However, whatever Harley lacks in the romantic department she definitely makes up when it comes to her education and career aspirations. Harley has a work ethic that would put Martha Stewart to shame. She busts her ass in college and also holds down a job at the Cheesecake Factory. It is while in college Harley takes a course on wine and finds her true passion. She makes having a career in the wine industry (especially one in California’s wine country) a top priority and is fortunate to have a professor who acts as a wise mentor.
So with her strong work ethic and a degree in communications, Harley starts her career working in wine marketing and PR going from strength to strength. Yet, her romantic life still remains shaky. However, as she grows as a professional and just grows up, Harley begins to realize she deserves better and perhaps it’s time to make some better decisions when it comes it comes to finding a fulfilling relationship. Okay, at times this includes having her mom do an astrological chart for one of her boyfriends, but at least she’s trying.
Will Harley find her one and only, her always and forever, her true Mr. Right? Will Harley finally make it to wine country? And will her romantic life reflect lyrics more like “It’s very clear/Our love is here to stay/Not for a year, but ever and a day.”* Or will it reflect, “Then love, love will tear us apart again/Love, love will tear us apart again.”**
The Exes in My iPod is both bittersweet and has good doses of humor. I often wanted to shake Harley and shout, “Stop being so stupid, girl!” But I also found myself nodding my head in recognition. There were times I felt I needed a spreadsheet to keep track of all of Harley’s past loves. I was surprised one of them didn’t include a gay guy on the down low. Or is that just me?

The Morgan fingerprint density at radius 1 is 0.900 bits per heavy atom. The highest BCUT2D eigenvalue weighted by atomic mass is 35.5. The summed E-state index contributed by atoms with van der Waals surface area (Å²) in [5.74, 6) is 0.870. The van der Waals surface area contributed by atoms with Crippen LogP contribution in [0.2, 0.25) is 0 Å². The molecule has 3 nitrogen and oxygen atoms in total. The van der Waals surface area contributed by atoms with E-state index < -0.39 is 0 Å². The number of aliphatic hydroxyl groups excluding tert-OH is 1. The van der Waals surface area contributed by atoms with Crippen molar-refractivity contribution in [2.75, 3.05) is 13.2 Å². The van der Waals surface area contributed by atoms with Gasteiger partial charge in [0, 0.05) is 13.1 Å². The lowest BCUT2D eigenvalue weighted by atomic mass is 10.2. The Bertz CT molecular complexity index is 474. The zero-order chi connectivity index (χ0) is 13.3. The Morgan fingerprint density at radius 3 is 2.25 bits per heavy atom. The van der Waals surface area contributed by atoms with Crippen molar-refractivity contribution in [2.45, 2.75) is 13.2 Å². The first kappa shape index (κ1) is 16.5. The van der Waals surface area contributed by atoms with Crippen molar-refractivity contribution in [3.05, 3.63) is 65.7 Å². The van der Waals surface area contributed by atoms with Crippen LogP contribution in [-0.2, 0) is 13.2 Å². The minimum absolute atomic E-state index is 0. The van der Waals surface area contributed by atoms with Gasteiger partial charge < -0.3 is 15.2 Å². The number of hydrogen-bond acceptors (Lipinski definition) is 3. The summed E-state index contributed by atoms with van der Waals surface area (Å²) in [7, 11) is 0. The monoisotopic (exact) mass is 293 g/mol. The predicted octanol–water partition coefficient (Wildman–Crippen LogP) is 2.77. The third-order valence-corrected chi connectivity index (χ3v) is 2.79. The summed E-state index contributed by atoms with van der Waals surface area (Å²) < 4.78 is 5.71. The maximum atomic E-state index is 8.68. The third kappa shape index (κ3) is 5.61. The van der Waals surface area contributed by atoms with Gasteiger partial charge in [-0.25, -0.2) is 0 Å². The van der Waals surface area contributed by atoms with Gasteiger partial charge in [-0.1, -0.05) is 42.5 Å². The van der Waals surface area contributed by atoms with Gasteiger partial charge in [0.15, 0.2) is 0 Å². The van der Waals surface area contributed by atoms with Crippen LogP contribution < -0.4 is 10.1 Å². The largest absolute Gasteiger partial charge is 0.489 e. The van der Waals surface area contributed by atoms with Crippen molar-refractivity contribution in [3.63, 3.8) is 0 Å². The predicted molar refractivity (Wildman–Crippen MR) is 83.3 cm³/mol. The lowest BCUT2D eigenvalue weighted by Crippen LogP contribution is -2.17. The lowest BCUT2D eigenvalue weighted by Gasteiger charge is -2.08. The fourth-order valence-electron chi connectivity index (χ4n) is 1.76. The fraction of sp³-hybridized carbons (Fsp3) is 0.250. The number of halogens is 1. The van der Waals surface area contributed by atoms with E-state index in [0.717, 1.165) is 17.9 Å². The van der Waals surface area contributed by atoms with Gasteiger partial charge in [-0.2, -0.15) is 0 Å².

At times I did get confused by the wine jargon, probably because though I’m a wine drinker, I’m hardly an expert. I can barely pronounce sommelier. A simple Google search could help me with my wine confusion. And did you know if wine is too cold, the scents are too muted. And if the wine is too warm, the alcohol is accentuated. The more you know.
I related mostly to the musical aspects of the book, and I really thought using music as a tool to describe Harley’s past relationships was quite clever (and the digital form of The Exes in My iPod provides a link to the songs outlined in the book). I am also thrilled one of the songs chosen is “Troubled Mind” by the criminally under-rated Everything But the Girl. “Troubled Mind” played heavily on my psyche back in the 1990s.
The Exes in My iPod does have a few faults. It sometimes reads more like a memoir or a collection of essays than a novel, but perhaps that was Mattson’s intent. There are a few spelling and grammatical errors that could have benefited from some good editing but considering this book is self-published I’ll cut Mattson some slack.
The Exes in My iPod is a fun book, just right for summer beach reading and is a bit of an alternative to the chick lit genre. Enjoy it with your favorite glass of wine and get ready to make your own exes playlist.
* “Our Love is Here to Stay”-Music by George Gershwin and lyrics by Ira Gershwin
**”Love Will Tear Us Apart”-Music and lyrics by Ian Curtis, Peter Hook, Stephen Morris and Bernard Sumner